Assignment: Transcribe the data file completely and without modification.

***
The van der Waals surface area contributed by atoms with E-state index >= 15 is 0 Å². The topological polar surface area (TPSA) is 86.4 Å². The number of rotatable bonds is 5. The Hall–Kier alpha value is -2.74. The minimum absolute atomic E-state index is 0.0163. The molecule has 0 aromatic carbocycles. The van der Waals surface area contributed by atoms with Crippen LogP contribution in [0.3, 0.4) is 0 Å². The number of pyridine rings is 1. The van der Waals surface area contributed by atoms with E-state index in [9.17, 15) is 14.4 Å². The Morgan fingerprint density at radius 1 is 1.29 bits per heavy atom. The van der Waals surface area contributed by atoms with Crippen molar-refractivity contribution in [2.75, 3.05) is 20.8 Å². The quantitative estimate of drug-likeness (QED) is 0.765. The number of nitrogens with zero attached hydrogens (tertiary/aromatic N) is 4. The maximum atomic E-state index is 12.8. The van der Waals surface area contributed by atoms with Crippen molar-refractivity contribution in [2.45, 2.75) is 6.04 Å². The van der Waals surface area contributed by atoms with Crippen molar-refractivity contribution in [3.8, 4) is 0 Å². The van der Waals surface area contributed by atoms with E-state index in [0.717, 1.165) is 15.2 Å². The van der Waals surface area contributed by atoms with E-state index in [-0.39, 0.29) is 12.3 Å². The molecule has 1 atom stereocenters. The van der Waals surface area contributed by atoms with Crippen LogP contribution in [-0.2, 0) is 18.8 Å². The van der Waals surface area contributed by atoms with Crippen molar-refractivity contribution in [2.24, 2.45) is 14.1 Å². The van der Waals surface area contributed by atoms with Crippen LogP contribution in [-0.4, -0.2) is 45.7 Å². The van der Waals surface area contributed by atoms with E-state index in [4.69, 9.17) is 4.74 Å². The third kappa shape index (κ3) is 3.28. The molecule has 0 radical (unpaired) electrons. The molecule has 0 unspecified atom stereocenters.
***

The van der Waals surface area contributed by atoms with E-state index >= 15 is 0 Å². The topological polar surface area (TPSA) is 86.4 Å². The number of rotatable bonds is 5. The Hall–Kier alpha value is -2.74. The minimum absolute atomic E-state index is 0.0163. The molecule has 0 aromatic carbocycles. The van der Waals surface area contributed by atoms with Crippen LogP contribution in [0.3, 0.4) is 0 Å². The number of pyridine rings is 1. The van der Waals surface area contributed by atoms with E-state index in [9.17, 15) is 14.4 Å². The Morgan fingerprint density at radius 1 is 1.29 bits per heavy atom. The van der Waals surface area contributed by atoms with Crippen molar-refractivity contribution in [2.75, 3.05) is 20.8 Å². The quantitative estimate of drug-likeness (QED) is 0.765. The number of nitrogens with zero attached hydrogens (tertiary/aromatic N) is 4. The maximum atomic E-state index is 12.8. The van der Waals surface area contributed by atoms with Crippen molar-refractivity contribution in [2.45, 2.75) is 6.04 Å². The van der Waals surface area contributed by atoms with Crippen molar-refractivity contribution in [3.8, 4) is 0 Å². The van der Waals surface area contributed by atoms with E-state index in [0.717, 1.165) is 15.2 Å². The van der Waals surface area contributed by atoms with E-state index in [-0.39, 0.29) is 12.3 Å². The molecule has 1 atom stereocenters. The van der Waals surface area contributed by atoms with Crippen LogP contribution in [-0.2, 0) is 18.8 Å². The van der Waals surface area contributed by atoms with Crippen molar-refractivity contribution in [2.24, 2.45) is 14.1 Å². The van der Waals surface area contributed by atoms with Crippen LogP contribution in [-0.4, -0.2) is 45.7 Å². The van der Waals surface area contributed by atoms with E-state index in [4.69, 9.17) is 4.74 Å². The third kappa shape index (κ3) is 3.28. The molecule has 0 radical (unpaired) electrons. The molecule has 0 unspecified atom stereocenters.